Given yesterday’s publication of our interview with The Amazing Bud Powell: Black Genius, Jazz History and the Challenge of Bebop author Guthrie Ramsey, we thought it would be appropriate to reach back into the time when debate raged about bebop, the music Powell was an originator of. Was bebop creative genius, or did it compromise the artistic assumptions set by the previous generation of swing musicians? There is no doubt which side of the fence Downbeat contributor D. Leon Wolff sits on. Check out this June, 1949 article titled “Bop Nowhere, Armstrong Just a Myth, Says Wolff,” in which he lays out how bebop’s “list of liabilities is staggering” and describes bop solos as “predictable.”

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October 23rd, 2013

Interview with Guthrie Ramsey, author of The Amazing Bud Powell: Black Genius, Jazz History, and the Challenge of Bebop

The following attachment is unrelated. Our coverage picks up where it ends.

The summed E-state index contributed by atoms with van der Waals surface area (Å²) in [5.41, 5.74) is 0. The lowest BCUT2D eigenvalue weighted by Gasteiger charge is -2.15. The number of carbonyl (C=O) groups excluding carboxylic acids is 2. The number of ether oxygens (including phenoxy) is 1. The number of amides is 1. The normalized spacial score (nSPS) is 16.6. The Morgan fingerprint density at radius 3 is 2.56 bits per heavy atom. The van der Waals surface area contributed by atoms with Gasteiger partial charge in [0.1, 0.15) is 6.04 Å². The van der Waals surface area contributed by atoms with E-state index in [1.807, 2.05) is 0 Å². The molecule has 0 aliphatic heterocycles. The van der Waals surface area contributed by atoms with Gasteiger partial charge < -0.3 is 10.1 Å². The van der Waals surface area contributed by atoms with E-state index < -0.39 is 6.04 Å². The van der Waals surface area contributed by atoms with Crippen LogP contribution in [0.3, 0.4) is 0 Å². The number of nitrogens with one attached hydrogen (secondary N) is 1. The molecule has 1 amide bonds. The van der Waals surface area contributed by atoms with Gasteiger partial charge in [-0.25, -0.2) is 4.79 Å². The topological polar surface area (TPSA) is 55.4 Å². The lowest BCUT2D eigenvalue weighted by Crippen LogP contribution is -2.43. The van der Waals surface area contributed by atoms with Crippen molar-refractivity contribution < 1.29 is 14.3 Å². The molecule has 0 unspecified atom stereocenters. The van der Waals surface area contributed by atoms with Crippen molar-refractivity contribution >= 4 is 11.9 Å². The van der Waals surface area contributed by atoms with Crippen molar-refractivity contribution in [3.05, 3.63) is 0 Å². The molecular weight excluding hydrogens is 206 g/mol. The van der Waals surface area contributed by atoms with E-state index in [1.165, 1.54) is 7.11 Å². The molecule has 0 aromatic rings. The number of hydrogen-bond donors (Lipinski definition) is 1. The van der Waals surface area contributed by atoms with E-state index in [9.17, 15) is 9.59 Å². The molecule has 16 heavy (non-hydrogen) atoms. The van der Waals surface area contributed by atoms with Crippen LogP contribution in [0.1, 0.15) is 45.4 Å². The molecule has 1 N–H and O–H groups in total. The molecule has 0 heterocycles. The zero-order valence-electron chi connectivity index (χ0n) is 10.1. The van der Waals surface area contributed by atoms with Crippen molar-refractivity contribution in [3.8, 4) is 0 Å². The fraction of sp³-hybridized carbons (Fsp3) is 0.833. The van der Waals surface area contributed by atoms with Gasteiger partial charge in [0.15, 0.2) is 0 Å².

Bud Powell was not only one of the greatest bebop pianists of all time, he stands as one of the twentieth century’s most dynamic and fiercely adventurous musical minds. His expansive musicianship, riveting performances, and inventive compositions expanded the bebop idiom and pushed jazz musicians of all stripes to higher standards of performance. Yet Powell remains one of American music’s most misunderstood figures, and the story of his exceptional talent is often overshadowed by his history of alcohol abuse, mental instability, and brutalization at the hands of white authorities.

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October 22nd, 2013

Coming Soon: An Interview about Bud Powell, with Guthrie Ramsey, author of The Amazing Bud Powell: Black Genius, Jazz History, and the Challenge of Bebop